Kiwis often like to boast New Zealand played a small but significant part in the international sporting prowess of others.
You know the story. Martin Johnson would never have lifted the William Webb Ellis Trophy for England in 2003 had he not 'learned his rugby' in the King Country.
Tiger Woods has a New Zealand caddy. Phar Lap was foaled here. It's no different with this week's Ashes win for England's cricketers.
Former Otago professional (2005-06) Jonathan Trott is proof the New Zealand game can produce match winners. Debuting in the must-win final test at the Oval, the 28-year-old produced 119 runs in England's second innings to help set Australia a massive 546 to win.
Australia fell short by 197 runs, losing the urn 2-1. Trott says somehow he found his way into what modern day sporting parlance terms 'the zone'.
"It was the most fun I've ever had batting. There was an excited crowd but I found myself able to enjoy it as time wore on and not get too wrapped up in the situation."
So the South African-born allrounder can be slotted into the 'ours' category by virtue of coming out almost four years ago. Further entrenching his Kiwi credentials are the fact his dad Ian works as the coach at Auckland's Parnell club six months of the year.
Trott also has a sister living in Auckland.
He did have a stellar season down this way despite leaving a few games before the end of the season after a precautionary back scan. He scored a century in his opening first class match on New Zealand soil, no surprises there.
He then went on to average 39.28 with the bat and 20.62 with his right arm mediums, helping Otago to third in the four-day championship. His form was even more effective in the one-dayers.
The province reached its first semi-final for years with Trott topping the batting averages on 91 and delivering wickets every 19.62 runs with the ball.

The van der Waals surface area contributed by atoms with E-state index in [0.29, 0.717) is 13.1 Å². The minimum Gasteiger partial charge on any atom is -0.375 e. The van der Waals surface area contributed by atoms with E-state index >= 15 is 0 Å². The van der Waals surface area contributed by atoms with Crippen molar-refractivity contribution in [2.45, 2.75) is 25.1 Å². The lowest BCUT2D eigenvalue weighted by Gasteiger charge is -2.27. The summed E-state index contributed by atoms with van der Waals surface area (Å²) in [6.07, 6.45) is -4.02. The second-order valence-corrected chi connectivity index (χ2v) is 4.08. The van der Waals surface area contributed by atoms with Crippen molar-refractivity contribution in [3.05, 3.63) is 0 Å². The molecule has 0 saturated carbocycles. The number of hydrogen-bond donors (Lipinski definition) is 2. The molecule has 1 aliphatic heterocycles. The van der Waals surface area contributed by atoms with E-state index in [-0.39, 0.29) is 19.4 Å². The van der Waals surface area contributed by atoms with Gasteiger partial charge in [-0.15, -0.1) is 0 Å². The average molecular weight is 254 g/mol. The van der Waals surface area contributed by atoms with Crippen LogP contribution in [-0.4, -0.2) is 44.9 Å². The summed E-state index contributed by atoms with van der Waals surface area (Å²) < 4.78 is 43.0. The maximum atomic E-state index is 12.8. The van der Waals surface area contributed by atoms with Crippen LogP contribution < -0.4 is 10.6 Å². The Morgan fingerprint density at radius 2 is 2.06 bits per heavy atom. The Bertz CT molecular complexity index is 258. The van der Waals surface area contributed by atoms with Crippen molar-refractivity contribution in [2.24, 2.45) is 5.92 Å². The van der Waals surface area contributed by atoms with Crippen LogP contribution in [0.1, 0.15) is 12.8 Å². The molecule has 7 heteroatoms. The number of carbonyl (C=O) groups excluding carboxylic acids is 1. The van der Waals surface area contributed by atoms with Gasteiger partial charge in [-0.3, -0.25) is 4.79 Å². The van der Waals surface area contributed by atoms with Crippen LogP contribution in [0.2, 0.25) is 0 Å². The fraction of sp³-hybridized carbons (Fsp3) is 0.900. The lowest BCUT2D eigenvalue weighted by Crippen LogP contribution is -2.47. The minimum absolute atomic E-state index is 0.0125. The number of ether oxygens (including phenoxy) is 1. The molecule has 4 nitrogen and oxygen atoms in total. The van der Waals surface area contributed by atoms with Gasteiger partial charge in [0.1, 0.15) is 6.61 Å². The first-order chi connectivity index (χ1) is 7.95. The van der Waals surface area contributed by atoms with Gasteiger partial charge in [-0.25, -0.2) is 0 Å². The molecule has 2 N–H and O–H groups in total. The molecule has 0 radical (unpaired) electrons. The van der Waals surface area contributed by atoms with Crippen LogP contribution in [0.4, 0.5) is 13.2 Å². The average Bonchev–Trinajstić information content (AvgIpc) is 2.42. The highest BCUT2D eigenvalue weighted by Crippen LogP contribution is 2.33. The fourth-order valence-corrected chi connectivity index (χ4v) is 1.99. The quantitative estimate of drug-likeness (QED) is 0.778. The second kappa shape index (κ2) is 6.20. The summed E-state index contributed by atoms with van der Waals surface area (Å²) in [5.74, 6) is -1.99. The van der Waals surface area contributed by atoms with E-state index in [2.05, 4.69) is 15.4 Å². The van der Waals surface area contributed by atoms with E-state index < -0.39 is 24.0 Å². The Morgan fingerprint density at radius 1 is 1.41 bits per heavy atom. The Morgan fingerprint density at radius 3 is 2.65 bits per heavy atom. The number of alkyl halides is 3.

The now Warwickshire-based professional says the environment was conducive to perfecting his game.
"I had a good time in Dunedin. It wasn't the busiest place so I took the opportunity to improve my cricket. I've had a few chances to return but injury or representing the England Lions [England B] has prevented me."
He was also lured by the affable nature of Otago coach Mike Hesson who originally picked his CV from the pile.
"I still keep in contact with Mike. He was a good influence on me. He doesn't impose himself heavily on people or try to curb guys' cricketing flair." Hesson says Trott was a standout applicant.
"He was confident in his own ability, had no fear, possessed a terrific work ethic and overall was good for our team. They're not easy to pick. Every time you employ an overseas pro, you've got to do your ground work.
"Obviously he had a reasonable record at that stage, not as good as now but he was technically sound and said the right things. You have to make sure they're coming for the right reasons. His main reason was to push his case for higher honours later on. You don't want someone coming over for the money or a holiday."
A member of that Otago team, New Zealand Twenty20 all-rounder Nathan McCullum, said: " He did everything you could have asked of a pro."